Spain slows down drivers to lower gas prices
Hector Avila pumps diesel fuel into his truck at a filling station along the Northwest Tollway in Des Plaines, Illinois.
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STEVE CHIOTAKIS: Oil's trading above $106 a barrel today. And AAA reports gas prices in the U.S. have shot up 33 cents in the last two weeks alone. In Spain today, the government's trying to cut gas consumption amid the high oil prices by lowering the speed limit to 68 miles an hour.
Spanish drivers aren't very happy about that.
From Madrid, the BBC's Sarah Rainsford reports.
SARAH RAINSFORD: The government says by going slower, drivers will save fuel. The temporary measure was introduced as a way to counter the rapid rise in oil prices. Spain hopes drivers will take all that extra money they don't spend on gas -- and instead spend it on consumer goods and other things here at home instead.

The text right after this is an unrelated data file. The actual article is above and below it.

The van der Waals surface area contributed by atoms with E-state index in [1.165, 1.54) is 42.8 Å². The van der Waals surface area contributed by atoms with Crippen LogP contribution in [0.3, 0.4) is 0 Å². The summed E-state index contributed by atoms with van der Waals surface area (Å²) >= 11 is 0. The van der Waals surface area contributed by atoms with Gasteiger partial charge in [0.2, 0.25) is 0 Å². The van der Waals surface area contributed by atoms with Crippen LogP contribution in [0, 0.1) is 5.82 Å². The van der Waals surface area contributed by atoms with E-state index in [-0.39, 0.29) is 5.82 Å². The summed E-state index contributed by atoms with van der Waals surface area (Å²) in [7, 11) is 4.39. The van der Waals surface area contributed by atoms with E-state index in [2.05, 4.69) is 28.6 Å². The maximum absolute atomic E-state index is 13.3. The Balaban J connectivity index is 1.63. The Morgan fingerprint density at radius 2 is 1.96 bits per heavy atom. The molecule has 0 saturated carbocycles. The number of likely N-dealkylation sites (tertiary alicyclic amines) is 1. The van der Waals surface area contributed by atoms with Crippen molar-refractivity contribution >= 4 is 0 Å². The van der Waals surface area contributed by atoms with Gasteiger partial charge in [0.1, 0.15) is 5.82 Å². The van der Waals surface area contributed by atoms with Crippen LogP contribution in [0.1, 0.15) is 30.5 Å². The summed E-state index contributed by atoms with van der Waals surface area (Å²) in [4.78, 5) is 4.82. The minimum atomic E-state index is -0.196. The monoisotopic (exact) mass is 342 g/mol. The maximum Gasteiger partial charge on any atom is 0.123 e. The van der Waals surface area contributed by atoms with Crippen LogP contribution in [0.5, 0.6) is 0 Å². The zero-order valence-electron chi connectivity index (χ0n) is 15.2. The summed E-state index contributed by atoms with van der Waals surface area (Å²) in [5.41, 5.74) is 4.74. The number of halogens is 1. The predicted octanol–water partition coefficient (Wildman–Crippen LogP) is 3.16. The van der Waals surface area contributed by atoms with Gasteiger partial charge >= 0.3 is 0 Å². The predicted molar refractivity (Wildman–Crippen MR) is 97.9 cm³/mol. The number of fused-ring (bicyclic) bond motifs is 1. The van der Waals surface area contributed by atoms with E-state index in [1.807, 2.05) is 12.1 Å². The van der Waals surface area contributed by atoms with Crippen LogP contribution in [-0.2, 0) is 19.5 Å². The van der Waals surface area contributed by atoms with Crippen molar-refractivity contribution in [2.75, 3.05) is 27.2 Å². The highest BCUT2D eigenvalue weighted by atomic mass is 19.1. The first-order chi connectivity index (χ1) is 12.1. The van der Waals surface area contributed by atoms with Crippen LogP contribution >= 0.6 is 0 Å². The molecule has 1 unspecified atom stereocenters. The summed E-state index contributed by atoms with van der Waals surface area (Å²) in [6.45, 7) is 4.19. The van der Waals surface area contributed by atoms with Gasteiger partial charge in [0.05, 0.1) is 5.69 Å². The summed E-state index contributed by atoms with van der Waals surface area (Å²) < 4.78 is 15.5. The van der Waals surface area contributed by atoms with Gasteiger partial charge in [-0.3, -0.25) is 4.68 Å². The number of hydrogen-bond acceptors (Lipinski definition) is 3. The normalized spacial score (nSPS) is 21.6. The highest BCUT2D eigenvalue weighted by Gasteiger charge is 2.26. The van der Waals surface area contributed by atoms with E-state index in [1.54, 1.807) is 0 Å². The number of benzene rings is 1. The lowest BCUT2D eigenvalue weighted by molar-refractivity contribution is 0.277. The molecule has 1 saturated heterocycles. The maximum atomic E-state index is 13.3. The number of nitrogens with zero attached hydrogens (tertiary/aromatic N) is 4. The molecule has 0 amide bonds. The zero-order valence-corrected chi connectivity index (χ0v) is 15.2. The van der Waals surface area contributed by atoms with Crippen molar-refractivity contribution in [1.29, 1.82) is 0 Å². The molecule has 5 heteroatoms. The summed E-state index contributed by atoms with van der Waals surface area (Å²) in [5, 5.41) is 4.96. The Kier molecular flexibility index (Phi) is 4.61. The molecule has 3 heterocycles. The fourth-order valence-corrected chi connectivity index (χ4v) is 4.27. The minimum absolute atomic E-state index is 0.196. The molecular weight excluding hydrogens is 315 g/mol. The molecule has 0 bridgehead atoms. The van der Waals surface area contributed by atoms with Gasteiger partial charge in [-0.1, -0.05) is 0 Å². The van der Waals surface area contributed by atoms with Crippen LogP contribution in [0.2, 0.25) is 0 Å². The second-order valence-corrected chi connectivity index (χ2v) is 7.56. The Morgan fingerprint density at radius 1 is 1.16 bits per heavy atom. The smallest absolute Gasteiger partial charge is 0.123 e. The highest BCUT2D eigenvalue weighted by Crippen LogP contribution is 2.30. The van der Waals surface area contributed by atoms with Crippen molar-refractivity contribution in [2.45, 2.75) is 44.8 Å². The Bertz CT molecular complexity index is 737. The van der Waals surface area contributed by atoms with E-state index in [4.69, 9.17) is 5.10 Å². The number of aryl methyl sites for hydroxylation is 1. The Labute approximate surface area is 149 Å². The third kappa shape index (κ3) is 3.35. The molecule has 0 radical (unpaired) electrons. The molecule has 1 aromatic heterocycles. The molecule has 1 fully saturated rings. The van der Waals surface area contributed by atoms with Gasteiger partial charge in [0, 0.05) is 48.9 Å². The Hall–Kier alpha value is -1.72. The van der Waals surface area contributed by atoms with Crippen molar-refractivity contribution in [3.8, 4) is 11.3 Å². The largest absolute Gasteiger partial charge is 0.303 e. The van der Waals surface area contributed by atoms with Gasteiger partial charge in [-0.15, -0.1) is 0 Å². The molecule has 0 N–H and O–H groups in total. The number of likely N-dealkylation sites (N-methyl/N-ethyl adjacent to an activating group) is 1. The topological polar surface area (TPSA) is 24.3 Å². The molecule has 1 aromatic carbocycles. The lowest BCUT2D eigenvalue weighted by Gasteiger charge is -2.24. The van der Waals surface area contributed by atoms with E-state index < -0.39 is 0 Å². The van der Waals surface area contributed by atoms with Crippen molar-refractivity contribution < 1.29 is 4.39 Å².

But many economists are deeply skeptical, like Javier Diaz Gimenez at the IESE business school here in Madrid.
JAVIER DIAZ GIMENEZ: It really truly makes no sense whatsoever. I would give it the gold medal for an absurd policy measure.
But many Spaniards object to the slowdown. Some criticize it as a Soviet-style interference in their lives. They also suspect this slowdown will put a brake on Spain's economy, not improve it, especially important in a country where the unemployment rate is over to 20 percent.
Plus, drivers point out that changing the speed limit doesn't come free. Just changing the numbers on road signs around the country has already cost Spain $350,000.
In Madrid, I'm the BBC's Sarah Rainsford for Marketplace.